A Shadow on the Ground
by Rebecca Lee Smith
Morgan Maguire is afraid to believe in second chances. The family orchard is failing, her twin brother is being framed for murder, and the sharks are circling. The tough exterior she’s spent years hiding behind is beginning to crumble, just as the man who shattered her heart is back in her life. Gage Kirkland is as compelling and magnetic as ever, and he’s offering the kind of help she may not be able to refuse. But can she trust him?
To finance his troubled son’s therapy, Gage, a former investigator, takes one last job–recovering a stolen Civil War artifact. Unfortunately, it’s in the possession of the woman he left behind, the woman who’s haunted his dreams ever since. The electricity between them still crackles, but unless he helps exonerate her brother and finds a way to confess his true reason for returning, how will he ever recover Morgan’s heart?
“Stay where you are!” Morgan cried. “I have a weapon!”
Gage didn’t move. Beneath the mercury vapor lamp, his shadow stretched across the ground in front of him like a dark crack in the earth.
“Morgan.” His low baritone sounded distorted and gruff, as if his voice had pushed her name through the thick night air. “It’s Gage.”
“What are you doing here?”
He stepped forward and cupped his hand over his eyes to shield them from the glare. Beneath the light, all he could make out was her silhouette standing on the porch. If her weapon of choice was a loaded gun, and it was pointed at him, he hoped she knew what she was doing.
“I asked you a question,” she said.
“I’m here to beg a favor.”
“Well, that’s easy. The answer is no.”
“Look,” he said. “I get that you don’t want to see me. I understand. But I can’t change the past.”
“Neither can I. Go away.”
“I don’t care what you need. Get back in your car and drive toward the mountain. Or off the mountain. Your choice.”
“Not a good time to stop by, huh?”
A long, silent pause. “No, Gage, this isn’t a good time. This is a terrible time. The only thing that could make this time any worse was if I was covered head-to-toe with poison oak and had scarfed down the Fried Clam Special at Maxie’s Diner. I can’t talk to you right now. I can’t talk to anybody.”
He edged closer. “I know you’ve had a bad day, but please, hear me out.”
“A bad day?” She laughed harshly. “This just keeps getting better and better.”
AUTHOR Bio and Links:
Rebecca lives with her husband in the beautiful, misty mountains of East Tennessee, where the people are charming, soulful, and just a little bit crazy. She’s been everything from a tax collector to a stay-at-home mom to a house painter to a professional actress and director. When she’s not churning out sensual romantic mysteries with snappy dialogue and happy endings, she likes to travel, go to the Outer Banks for her ocean fix, watch old movies, hang out at the local pub, and make her day complete by correctly answering the Final Jeopardy! question.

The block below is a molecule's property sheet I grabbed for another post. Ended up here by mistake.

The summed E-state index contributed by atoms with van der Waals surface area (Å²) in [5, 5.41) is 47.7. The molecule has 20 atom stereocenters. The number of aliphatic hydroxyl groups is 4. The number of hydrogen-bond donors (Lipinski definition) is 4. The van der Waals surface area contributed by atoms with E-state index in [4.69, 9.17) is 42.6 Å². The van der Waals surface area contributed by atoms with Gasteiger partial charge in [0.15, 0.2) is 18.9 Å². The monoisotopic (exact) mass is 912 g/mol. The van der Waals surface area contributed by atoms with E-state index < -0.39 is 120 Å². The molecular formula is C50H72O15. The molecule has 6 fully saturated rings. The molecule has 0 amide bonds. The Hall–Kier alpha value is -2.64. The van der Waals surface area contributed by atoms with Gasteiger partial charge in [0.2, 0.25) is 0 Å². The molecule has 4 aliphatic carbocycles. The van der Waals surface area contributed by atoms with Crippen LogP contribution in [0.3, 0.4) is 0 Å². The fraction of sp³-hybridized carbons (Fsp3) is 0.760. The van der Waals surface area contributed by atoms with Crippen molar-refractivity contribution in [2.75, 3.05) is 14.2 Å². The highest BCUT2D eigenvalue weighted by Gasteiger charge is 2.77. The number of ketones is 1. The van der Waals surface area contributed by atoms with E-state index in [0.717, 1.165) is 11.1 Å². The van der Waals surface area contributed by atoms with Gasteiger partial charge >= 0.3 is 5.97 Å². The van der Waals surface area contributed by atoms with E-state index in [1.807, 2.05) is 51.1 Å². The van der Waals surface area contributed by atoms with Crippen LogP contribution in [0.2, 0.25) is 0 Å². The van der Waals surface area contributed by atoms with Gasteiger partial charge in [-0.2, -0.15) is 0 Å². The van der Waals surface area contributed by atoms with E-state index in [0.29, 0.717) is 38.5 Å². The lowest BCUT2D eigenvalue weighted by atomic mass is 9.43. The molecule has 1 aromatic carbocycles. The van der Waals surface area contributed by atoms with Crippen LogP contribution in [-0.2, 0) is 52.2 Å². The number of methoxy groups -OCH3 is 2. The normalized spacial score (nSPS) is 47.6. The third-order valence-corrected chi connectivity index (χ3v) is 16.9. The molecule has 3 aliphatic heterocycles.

Twitter – @rbeccaleesmith
Amazon Author Page – http://amzn.to/1aEqJo4
Buy link for digital – http://amzn.to/1chj56X
Buy link for paperback – will get after November 29, 2013
Have you written a book you can’t get published?
The first book I sold was the fifth book I wrote. So, yes. I have several lurking in the drawer. One of them has gotten close a couple of times, but I’ve never been able to place it. For the romance market, it contains too much mystery and not enough romance. Vice versa for the mystery genre. One day, I might go back and rewrite it then start sending it out again. I still really love the characters and the plot, and I think I’m a better writer now than when I first wrote it.
If we were to come to your house for a meal, what would you give us to eat?
I’m a pretty standard, no-frills Southern cook, but I can make a mean lasagna. When my kids were growing up, they requested it for dinner four years in a row for Christmas Eve. On the fifth year, I said, “Lasagna?” And they said, “Works for us.” I can also make an apricot nectar cake that is to die for, and I am not a baker. My mother spent her life looking for the perfect pound cake recipe, and never found it. My son is a chef, and a wonderful, creative cook, so it’s nice to know I didn’t pass along my defective culinary genes to him.
Are you a romantic?
Definitely. I write romance novels; I read romance novels; I watch romantic movies. I’m a sucker for a happy ending, and always believe in my heart there can be one for the hero and heroine even when the odds seem impossible. I’m also a little swoony about love. And I fantasize a lot.
Do you listen to music when you’re writing?
Mostly smooth jazz and movie soundtracks. They let my imagination soar without intruding too much as long as they’re instrumentals. When I’m editing, I do better when the house is deadly quiet and I can concentrate. When I can’t take the silence anymore, I put on some Annie Lennox, crank it up, and take a break.
Do you ever read your stories out loud?
Always. It’s the only way I can tell if the dialogue sounds realistic. And I’ve found all kinds of typos doing that, too. Plus, I have a theater background, and I’m used to listening to the spoken word. If I say a sentence out loud, I can hear where the comma needs to go.
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